ABPC/SBT ( n = 81)
AZM ( n = 36)
Success rate of 1st-line antibiotics
Hospitalization period (days)
22.3 ± 7.3
20.5 ± 8.1
Total antibiotic costs (×10,000 yen)
2.94 ± 1.67
2.19 ± 1.65
The adjusted odds ratios (OR) of the success rate of 1st-line antibiotics and mortality were calculated by logistic regressions. The OR for the success rate of 1st-line antibiotics comparing ABPC/SBT group to AZM group were 0.901 (95% confidential interval (CI): 0.360 – 2.258) and 0.887 (95% CI: 0.352 – 2.234) after adjustment by CURB-65 and ADROP, respectively. The OR for mortality comparing ABPC/SBT group to AZM group were 1.297 (95% CI: 0.310 – 5.433) and 1.258 (95% CI: 0.293 – 5.408) after adjustment by CURB-65 and ADROP, respectively.
Patients received ABPC/SBT (2:1) 1.5 g intravenously every 8 h for 7–14 days. For patients with decreased estimated glomerular filtration rate (eGFR), the q8h dosage of ABPC/SBT was adjusted as follows: patients with an eGFR 15–29 and <14 mL/min were administered 1.5 g every 12 and 24 h, respectively. Patients received AZM 500 mg intravenously every 24 h for 5 days, followed by switching to AZM 500 mg orally every 24 h for 3 days. In patients successfully treated with 1st-line antibiotics, ABPC/SBT was administered for an average of 9.03 ± 1.80 days. In 57 of the 60 successful cases, ABPC/SBT was continued until the end of treatment without switching to oral antibiotics. On the other hand, AZM was administered for 5 days in all successfully treated cases. In 11 of 24 successful cases, intravenous AZM was switched to oral AZM (500 mg/day for 3 days).
The Kaplan–Meier curves of the febrile periods are shown in Figure 1. The log-rank test showed the febrile period of the ABPC/SBT group was significantly shorter than that of the AZM group (P = 0.025).
The present study is the first to demonstrate the noninferiority of AZM to ABPC/SBT for the treatment of patients with aspiration pneumonia who need to be admitted to hospitals and have no risk of multidrug-resistant pathogens (i.e., NHCAP group B). The success rates of 1st-line antibiotic therapy, mortality rates, and hospitalization duration were similar between patients treated with AZM and ABPC/SBT. However, the total antibiotic costs were significantly lower in patients treated with AZM than ABPC/SBT. The febrile period of the ABPC/SBT group was significantly shorter than that of the AZM group.
Pneumonia has traditionally been classified as either community or hospital acquired (CAP and HAP, respectively) depending whether it developed in outpatient or inpatient settings. The joint guidelines proposed by the American Thoracic Society (ATS) and the Infectious Diseases Society of America (IDSA) define a new category of pneumonia: healthcare-associated pneumonia (HCAP) . Many subsequent studies from various countries revealed that HCAP is a clinically heterogeneous disease and that the populations of patients with HCAP vary among countries depending on the healthcare environment including social health insurance systems. In order to adjust to Japan’s healthcare system, HCAP was changed to “nursing and healthcare-associated pneumonia” (NHCAP) in 2011 by the Japanese Respiratory Society (JRS) . Large proportions of NHCAP and HCAP cases are aspiration pneumonia .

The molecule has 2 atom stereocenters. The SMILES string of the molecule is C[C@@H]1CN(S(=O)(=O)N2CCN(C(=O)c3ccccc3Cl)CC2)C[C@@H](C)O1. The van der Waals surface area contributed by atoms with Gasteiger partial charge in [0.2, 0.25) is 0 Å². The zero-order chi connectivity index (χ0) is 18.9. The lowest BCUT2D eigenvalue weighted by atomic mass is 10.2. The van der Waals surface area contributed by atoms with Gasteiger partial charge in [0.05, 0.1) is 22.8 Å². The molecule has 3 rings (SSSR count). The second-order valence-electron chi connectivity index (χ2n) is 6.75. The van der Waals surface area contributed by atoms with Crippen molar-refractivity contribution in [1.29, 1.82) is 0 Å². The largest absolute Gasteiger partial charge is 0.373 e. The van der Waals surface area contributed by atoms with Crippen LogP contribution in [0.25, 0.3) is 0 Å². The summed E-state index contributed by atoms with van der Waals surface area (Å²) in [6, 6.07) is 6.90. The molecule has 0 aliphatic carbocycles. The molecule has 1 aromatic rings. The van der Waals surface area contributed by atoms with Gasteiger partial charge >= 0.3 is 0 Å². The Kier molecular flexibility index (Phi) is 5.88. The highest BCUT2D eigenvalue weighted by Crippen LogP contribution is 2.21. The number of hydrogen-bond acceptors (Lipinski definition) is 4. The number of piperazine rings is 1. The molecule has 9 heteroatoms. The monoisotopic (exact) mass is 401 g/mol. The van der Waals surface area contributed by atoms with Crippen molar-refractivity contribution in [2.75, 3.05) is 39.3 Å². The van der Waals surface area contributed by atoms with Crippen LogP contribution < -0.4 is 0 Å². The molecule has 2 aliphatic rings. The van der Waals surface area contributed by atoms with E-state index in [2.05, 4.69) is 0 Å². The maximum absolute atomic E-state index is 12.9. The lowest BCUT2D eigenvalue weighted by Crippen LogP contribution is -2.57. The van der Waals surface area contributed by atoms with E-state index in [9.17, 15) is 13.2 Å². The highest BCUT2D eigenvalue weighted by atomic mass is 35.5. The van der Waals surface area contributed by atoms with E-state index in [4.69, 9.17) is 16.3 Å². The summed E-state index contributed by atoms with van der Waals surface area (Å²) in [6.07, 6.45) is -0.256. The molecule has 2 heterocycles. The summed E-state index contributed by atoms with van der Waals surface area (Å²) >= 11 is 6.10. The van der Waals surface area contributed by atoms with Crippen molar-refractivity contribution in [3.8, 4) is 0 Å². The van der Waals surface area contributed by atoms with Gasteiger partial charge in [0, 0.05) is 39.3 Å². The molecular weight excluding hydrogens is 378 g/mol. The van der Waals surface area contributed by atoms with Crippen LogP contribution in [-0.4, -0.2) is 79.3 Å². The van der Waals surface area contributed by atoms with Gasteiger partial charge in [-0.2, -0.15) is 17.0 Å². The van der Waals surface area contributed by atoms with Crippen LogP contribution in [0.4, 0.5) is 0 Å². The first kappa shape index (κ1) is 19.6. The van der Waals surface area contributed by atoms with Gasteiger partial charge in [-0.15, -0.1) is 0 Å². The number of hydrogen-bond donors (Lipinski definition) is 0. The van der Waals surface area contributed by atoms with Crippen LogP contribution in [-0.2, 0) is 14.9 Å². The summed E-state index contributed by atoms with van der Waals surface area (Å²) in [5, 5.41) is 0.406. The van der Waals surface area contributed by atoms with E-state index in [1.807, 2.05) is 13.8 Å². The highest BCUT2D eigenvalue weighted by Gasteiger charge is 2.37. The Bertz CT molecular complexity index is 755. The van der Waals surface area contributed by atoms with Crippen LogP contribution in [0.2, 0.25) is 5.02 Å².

The pathogens of aspiration pneumonia are reported to include not only common bacteria of CAP such as S. pneumoniae, but also intraoral anaerobic bacteria such as Fusobacterium, Peptostreptococcus, Bacteroides, and Prevotella -. Therefore, HCAP and NHCAP guidelines recommend administering penicillin with β-lactamase inhibitor (ABPC/SBT or piperacillin/tazobactam) or carbapenems (imipenem/cilastatin or meropenem) ,. Because these β-lactams must be administered 3 times or more per day according to pharmacokinetic/pharmacodynamic theory , patients with aspiration pneumonia require hospitalization. On the other hand, AZM only requires once daily administration. Therefore, the present study suggests outpatient parenteral antimicrobial therapy (OPAT) could be administered to patients with aspiration pneumonia if their dysphagia is mild such that they are able eat a normal diet. OPAT for patients with aspiration pneumonia might provide several benefits not only to the patients themselves, but to society as well . OPAT could reduce the costs of healthcare systems as well as hospitalization-induced psychological stress in patients. Nevertheless, an interventional study is required to test these hypotheses.
In the present study, Kaplan–Meier analysis revealed that the ABPC/SBT group had a significantly shorter febrile period than that of the AZM group. This may be partly due to the different antimicrobial activities of ABPC/SBT and AZM: ABPC/SBT has bactericidal activity, whereas AZM has bacteriostatic activity -. Therefore, ABPC/SBT rapidly ameliorates the inflammation of bacterial pneumonia by killing pathological bacteria. However, this does not mean that ABPC/SBT is more effective than AZM in cases of severe pneumonia. Combination therapy is administered for severe pneumonia, in which macrolide-containing combinations improve mortality rate . Moreover, these effects have been demonstrated even in cases involving pneumonia caused by macrolide-resistant pathogens. Several studies indicate that the anti-inflammatory effects of macrolide could account for the improved mortality rate.
As mentioned above, total antibiotic costs were significantly lower in the AZM group than the ABPC/SBT group. In the AZM group, AZM 500 mg was administered intravenously for 5 days before switching to oral administration of the same dose for 3 days. On the other hand, in the ABPC/SBT group, intravenous administration of ABPC/SBT was required to continue until the end of antibiotic therapy. This is because the approved dose for the oral administration of penicillin with a β-lactamase inhibitor is insufficient for the treatment of pneumonia in Japan. Therefore, ABPC/SBT was administered intravenously until the end of treatment in the present study. Thus, the present results demonstrate AZM is comparatively cost effective. However, randomized controlled studies are required to confirm this finding.